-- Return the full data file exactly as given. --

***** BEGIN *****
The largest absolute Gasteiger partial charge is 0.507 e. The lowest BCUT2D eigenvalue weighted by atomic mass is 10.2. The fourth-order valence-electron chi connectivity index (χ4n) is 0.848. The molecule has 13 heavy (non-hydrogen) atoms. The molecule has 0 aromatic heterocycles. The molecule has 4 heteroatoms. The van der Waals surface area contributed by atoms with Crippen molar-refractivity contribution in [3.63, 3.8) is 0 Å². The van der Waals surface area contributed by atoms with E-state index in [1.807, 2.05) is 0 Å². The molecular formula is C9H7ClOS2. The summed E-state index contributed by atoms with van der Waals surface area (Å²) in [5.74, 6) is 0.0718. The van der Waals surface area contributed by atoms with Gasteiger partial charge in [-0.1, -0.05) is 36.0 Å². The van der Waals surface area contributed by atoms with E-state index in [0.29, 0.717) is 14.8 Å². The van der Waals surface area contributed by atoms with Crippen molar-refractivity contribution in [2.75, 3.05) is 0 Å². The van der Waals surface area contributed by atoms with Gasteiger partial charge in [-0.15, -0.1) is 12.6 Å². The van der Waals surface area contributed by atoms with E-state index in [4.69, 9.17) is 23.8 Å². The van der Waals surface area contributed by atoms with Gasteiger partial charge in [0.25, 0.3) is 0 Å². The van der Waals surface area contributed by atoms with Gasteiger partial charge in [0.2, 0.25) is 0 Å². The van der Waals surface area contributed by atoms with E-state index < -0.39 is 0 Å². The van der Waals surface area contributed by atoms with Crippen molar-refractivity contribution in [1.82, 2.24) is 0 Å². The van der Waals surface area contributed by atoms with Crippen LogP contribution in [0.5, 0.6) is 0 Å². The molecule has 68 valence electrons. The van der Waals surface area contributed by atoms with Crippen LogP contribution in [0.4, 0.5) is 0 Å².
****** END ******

The largest absolute Gasteiger partial charge is 0.507 e. The lowest BCUT2D eigenvalue weighted by atomic mass is 10.2. The fourth-order valence-electron chi connectivity index (χ4n) is 0.848. The molecule has 13 heavy (non-hydrogen) atoms. The molecule has 0 aromatic heterocycles. The molecule has 4 heteroatoms. The van der Waals surface area contributed by atoms with Crippen molar-refractivity contribution in [3.63, 3.8) is 0 Å². The van der Waals surface area contributed by atoms with E-state index in [1.807, 2.05) is 0 Å². The molecular formula is C9H7ClOS2. The summed E-state index contributed by atoms with van der Waals surface area (Å²) in [5.74, 6) is 0.0718. The van der Waals surface area contributed by atoms with Gasteiger partial charge in [-0.1, -0.05) is 36.0 Å². The van der Waals surface area contributed by atoms with E-state index in [0.29, 0.717) is 14.8 Å². The van der Waals surface area contributed by atoms with Crippen molar-refractivity contribution in [2.75, 3.05) is 0 Å². The van der Waals surface area contributed by atoms with Gasteiger partial charge in [-0.15, -0.1) is 12.6 Å². The van der Waals surface area contributed by atoms with E-state index in [4.69, 9.17) is 23.8 Å². The van der Waals surface area contributed by atoms with Gasteiger partial charge in [0.25, 0.3) is 0 Å². The van der Waals surface area contributed by atoms with Gasteiger partial charge in [0.2, 0.25) is 0 Å². The van der Waals surface area contributed by atoms with E-state index < -0.39 is 0 Å². The van der Waals surface area contributed by atoms with Crippen molar-refractivity contribution in [1.82, 2.24) is 0 Å². The van der Waals surface area contributed by atoms with Crippen LogP contribution in [0.5, 0.6) is 0 Å². The molecule has 68 valence electrons. The van der Waals surface area contributed by atoms with Crippen LogP contribution in [0.4, 0.5) is 0 Å².